Tuesday, April 14, 2009

The piracy problem

A good sum up from the Brattleboro Reformer's editorial, 14 April 2009

The story had a happy ending, but the problem remains.

The U.S. Navy was able to safely rescue Capt. Richard Phillips of Underhill on Sunday in a daring sniper attack, ending a five-day hostage drama off the Somali coast.

Phillips, who bravely gave himself up to save the lives of the 19 U.S. crew members on the container ship Maersk Alabama, is believed to have been the first U.S. citizen taken by pirates since 1804, when U.S. Navy Commodore Stephen Decatur battled the infamous Barbary pirates off the northern coast of what is now Libya.

But pirates are still holding about a dozen ships with more than 200 crew members, according to the Malaysia-based piracy watchdog International Maritime Bureau. Hostages are from Bulgaria, China, Germany, Indonesia, Italy, the Philippines, Russia, Taiwan, Tuvalu and Ukraine, among other countries.

Piracy is big business in Somalia right now. Attacks in the Gulf of Aden and along Somalia's coast have risen dramatically, from 41 in 2007 to 111 in 2008, according to the International Maritime Bureau. These pirates have earned between $30 million and $80 million in ransom through the seizure of 42 vessels in 2008. The average ransom per ship ranges between $1 million and $2 million.

Somalia hasn't had a real government for nearly 20 years. Anarchy has been the rule, with rival clans fighting for control. Now that these clans have discovered that around 25,000 ships -- most of them unarmed -- go through the Gulf of Aden each year, they see plenty of opportunities to pick up money.

Somalis say the piracy is payback for the more than $300 million worth of tuna, shrimp, and lobster they say is hauled in every year by illegal foreign trawlers off Somalia's coast, forcing the collapse of the local fishing industry. Also, since the collapse of the Somali government in 1991, Asian and European nations have been accused of using the nation's coastline as a dump for toxic and nuclear waste.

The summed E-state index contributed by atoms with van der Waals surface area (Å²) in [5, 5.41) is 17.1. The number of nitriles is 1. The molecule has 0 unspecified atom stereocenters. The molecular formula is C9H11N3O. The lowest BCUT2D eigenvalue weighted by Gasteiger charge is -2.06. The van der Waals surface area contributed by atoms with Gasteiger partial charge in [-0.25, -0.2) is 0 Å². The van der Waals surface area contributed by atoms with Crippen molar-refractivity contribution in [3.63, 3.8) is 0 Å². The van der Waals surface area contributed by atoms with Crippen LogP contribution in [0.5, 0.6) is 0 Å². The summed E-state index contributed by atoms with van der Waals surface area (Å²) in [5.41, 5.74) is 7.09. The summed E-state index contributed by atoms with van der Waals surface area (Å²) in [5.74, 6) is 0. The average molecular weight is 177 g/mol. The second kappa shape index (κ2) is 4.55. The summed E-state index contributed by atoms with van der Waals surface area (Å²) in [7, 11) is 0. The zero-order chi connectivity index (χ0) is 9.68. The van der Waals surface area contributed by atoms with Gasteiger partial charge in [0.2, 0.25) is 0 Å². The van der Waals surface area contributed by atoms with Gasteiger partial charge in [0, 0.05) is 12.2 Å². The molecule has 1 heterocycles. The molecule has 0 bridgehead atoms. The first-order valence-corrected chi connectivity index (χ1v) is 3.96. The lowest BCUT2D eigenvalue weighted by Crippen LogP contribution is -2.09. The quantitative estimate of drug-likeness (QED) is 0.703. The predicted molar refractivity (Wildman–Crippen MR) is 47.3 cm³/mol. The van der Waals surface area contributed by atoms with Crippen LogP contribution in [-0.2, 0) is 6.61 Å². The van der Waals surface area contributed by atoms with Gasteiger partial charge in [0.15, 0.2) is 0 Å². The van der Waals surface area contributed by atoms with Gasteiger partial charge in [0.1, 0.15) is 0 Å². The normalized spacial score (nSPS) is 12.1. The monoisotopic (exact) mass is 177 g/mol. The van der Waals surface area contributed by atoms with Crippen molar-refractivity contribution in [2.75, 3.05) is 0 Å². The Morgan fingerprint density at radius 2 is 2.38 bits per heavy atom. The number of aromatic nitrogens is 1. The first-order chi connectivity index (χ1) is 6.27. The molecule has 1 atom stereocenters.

The pirates first emerged as a way to stop the foreign vessels, but that wasn't as lucrative as hijacking commercial vessels for ransom. The Somali coastline is the longest in Africa, about 1,900 miles long. And the pirates aren't ragtag amateurs. Operating with speedboats equipped with satellite phones, GPS equipment and weaponry such as machine guns and grenade launchers, they can quickly overwhelm a merchant ship.

In a country where the average life expectancy is 46 and about a quarter of all children die before the age of 5, piracy looks like a great option to the average Somali. In some of the coastal towns, the pirates have provided wealth and economic growth unknown in other parts of Somalia.

Until there is a functioning central government in Somalia, there is little that can be done to stop the piracy. There are two dozen international warships patrolling an area that's nearly five times the size of Texas.

More warships doing patrols and escorting vulnerable ships might help, but the international community needs to help Somalia get its act together and give its people another path to a decent life besides crime. This could be as simple as enforcing the fishing regulations to give the Somali fishing fleet a chance to recover.

So while we as Vermonters rejoice in seeing Capt. Phillips rescued, there are still many more hostages waiting for their freedom in what has become a very dangerous place for the world's seafarers.

Precisely because we're only being told half the story... read this from Ten Percent: Background Links On Somalia Beyond Pirate Tales & Black Hawk Down and recent posts on Somalia in Jeremy Scahill's new blog RebelReports

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